Cindy Foley will talk about arts education at the Human Ecology Forum at the College of the Atlantic on Feb. 28. PHOTO COURTESY OF COA

Expert to stress importance of art education



BAR HARBOR — Arts education as a vehicle for re-imagined learning in the 21st century will be explored by Cindy Foley, executive deputy director for learning and experience at the Columbus Museum of Art, at College of the Atlantic’s Human Ecology Forum in the McCormick Lecture Hall on Tuesday, Feb. 28, at 4:10 p.m. The talk is free and open to the public.

In an active, participative presentation, Foley will demonstrate how incorporating art into education has helped foster a greater sense of creativity in students. Rather than minimizing art education in our schools, she argues that teachers and students in this subject area should be encouraged and understood as agents for positive change.

“Art education must move from merely defending its importance to taking the lead in a systemic change for creative process,” Foley said. “Our advocacy message must move away from the defensive towards an impassioned and powerful offensive message around creativity.”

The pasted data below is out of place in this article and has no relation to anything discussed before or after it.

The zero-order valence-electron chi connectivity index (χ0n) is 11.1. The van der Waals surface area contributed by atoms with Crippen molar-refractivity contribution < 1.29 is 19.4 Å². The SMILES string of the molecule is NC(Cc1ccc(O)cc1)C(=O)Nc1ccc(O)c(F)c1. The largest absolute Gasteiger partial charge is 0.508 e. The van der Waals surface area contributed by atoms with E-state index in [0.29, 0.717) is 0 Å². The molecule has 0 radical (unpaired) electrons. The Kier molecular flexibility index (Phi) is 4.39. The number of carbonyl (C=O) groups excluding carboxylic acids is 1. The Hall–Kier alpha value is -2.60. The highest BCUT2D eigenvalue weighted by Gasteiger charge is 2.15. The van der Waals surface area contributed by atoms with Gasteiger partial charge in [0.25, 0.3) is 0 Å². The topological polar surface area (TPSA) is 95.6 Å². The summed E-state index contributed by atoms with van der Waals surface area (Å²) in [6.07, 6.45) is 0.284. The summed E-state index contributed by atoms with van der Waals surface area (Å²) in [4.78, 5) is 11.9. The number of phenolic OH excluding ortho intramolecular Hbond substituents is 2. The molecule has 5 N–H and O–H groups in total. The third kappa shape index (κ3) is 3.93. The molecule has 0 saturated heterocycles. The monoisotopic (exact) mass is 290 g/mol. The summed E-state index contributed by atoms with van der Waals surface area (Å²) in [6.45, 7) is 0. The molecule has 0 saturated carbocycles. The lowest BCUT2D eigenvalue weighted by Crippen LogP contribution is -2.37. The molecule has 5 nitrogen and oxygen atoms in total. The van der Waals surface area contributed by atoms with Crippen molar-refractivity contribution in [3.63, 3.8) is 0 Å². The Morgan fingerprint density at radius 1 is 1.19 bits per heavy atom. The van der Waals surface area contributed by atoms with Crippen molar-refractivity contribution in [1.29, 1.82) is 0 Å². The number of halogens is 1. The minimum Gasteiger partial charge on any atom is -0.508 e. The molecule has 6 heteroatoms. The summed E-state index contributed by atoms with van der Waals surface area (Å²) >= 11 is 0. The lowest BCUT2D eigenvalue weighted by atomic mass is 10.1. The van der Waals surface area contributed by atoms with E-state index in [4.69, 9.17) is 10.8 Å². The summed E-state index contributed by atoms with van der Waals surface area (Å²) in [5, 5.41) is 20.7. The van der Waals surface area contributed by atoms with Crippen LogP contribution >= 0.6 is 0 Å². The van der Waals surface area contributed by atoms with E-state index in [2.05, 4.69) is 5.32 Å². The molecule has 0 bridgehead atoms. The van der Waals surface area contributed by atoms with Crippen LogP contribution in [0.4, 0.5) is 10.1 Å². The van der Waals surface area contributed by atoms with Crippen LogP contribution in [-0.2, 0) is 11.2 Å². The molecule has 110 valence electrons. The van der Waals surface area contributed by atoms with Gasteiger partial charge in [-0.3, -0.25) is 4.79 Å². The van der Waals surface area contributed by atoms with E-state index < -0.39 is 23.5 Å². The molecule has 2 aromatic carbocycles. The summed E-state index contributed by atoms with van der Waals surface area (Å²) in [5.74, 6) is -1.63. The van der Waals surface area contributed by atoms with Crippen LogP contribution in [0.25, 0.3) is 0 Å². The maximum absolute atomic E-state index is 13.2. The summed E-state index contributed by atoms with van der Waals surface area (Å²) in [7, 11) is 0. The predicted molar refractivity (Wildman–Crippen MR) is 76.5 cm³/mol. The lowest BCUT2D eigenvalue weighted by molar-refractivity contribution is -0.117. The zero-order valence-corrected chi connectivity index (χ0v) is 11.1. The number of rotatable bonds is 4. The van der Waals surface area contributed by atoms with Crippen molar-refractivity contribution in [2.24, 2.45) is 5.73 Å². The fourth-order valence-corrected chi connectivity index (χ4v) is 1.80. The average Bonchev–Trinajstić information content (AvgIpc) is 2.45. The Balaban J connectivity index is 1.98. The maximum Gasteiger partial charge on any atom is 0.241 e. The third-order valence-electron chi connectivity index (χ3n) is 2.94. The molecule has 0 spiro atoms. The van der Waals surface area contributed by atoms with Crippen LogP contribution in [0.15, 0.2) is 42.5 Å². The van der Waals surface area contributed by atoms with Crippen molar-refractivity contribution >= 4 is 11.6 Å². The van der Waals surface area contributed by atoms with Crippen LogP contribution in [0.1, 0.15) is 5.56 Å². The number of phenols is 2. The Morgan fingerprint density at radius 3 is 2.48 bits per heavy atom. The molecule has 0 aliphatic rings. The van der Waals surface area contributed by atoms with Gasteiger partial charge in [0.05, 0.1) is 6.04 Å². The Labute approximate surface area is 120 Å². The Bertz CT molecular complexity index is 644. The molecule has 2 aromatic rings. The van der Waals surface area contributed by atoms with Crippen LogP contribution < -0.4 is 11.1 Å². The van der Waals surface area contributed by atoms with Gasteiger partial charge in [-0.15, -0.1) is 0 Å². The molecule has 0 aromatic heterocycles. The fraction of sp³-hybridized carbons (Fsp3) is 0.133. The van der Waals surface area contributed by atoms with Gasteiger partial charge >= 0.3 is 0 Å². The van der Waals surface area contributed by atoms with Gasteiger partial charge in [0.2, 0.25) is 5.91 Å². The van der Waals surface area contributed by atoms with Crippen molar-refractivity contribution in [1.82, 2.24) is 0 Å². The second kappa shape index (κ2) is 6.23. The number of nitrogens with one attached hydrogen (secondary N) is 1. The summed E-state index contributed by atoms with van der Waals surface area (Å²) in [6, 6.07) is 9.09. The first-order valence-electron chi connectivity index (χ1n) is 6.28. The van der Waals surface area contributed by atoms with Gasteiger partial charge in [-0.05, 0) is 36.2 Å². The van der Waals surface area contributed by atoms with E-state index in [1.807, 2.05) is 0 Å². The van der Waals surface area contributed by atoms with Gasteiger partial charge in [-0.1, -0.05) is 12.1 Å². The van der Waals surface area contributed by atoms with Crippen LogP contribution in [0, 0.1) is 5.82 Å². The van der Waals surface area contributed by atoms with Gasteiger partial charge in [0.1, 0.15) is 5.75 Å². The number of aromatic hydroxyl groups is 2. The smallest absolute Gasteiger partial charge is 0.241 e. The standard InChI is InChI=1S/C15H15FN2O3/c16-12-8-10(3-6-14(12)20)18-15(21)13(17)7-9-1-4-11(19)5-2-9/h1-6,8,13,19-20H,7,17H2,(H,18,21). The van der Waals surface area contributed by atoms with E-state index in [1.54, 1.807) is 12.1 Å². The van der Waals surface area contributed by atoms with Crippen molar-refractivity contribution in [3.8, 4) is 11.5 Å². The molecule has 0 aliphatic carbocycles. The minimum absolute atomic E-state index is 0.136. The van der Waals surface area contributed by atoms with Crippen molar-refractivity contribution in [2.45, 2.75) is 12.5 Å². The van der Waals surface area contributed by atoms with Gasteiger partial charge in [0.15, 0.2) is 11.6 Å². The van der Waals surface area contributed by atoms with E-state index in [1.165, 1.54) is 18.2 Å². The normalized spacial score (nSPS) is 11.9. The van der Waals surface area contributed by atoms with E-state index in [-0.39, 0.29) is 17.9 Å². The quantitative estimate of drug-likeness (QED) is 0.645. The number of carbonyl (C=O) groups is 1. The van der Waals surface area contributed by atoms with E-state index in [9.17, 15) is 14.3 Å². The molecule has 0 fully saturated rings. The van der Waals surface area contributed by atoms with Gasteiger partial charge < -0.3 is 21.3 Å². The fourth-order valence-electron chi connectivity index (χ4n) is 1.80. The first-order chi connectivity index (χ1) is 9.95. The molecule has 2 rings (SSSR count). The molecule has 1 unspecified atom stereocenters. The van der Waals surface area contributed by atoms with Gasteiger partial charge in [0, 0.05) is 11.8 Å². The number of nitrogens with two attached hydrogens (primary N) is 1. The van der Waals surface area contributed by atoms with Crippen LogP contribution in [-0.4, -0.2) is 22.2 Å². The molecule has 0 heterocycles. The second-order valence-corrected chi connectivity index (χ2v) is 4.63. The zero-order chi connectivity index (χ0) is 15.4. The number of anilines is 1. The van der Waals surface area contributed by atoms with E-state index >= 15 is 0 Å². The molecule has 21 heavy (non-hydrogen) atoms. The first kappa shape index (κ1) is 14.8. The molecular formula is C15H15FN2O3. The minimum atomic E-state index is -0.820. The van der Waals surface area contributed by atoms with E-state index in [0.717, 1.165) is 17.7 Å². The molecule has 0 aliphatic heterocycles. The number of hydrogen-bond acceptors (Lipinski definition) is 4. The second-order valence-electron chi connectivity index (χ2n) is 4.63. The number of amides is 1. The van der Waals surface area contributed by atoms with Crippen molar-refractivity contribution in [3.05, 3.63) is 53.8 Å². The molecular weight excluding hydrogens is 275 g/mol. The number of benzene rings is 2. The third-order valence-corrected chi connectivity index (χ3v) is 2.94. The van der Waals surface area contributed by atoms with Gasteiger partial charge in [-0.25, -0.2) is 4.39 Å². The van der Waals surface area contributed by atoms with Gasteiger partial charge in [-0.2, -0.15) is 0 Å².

The quantitative values of our current education system have inhibited the ability of students, especially young students, to develop their creativity and curiosity, Foley said. She believes that it is urgent that we use art to ensure that the next generation is raised with the imagination to inquire into the unknown and seek out answers for themselves.

Foley is a frequent public speaker on art education and museum learning. She has been featured twice as a TEDX stage speaker, in 2014 with her presentation “Teaching Art or Teaching To Think like an Artist” and in 2016 on “The Benefits of Boredom.” Tapping into creative techniques wherever she goes, Foley enjoys engaging her audience in her lectures and bringing out the artistic side of everyone she meets.

In 2011, Foley sparked the idea of the Columbus Museum’s Center for Creativity, and in 2013, the project earned the museum a National Medal for Museums award. She has contributed written pieces to “The Manual for Museum Learning” and the 2014 “Journal of Museum Education.”

The COA Human Ecology Forum is a free, weekly speaker series based on the work of the academic community, which also draws on artists, poets, and political and religious leaders from around the world. Members of the public are invited to attend.

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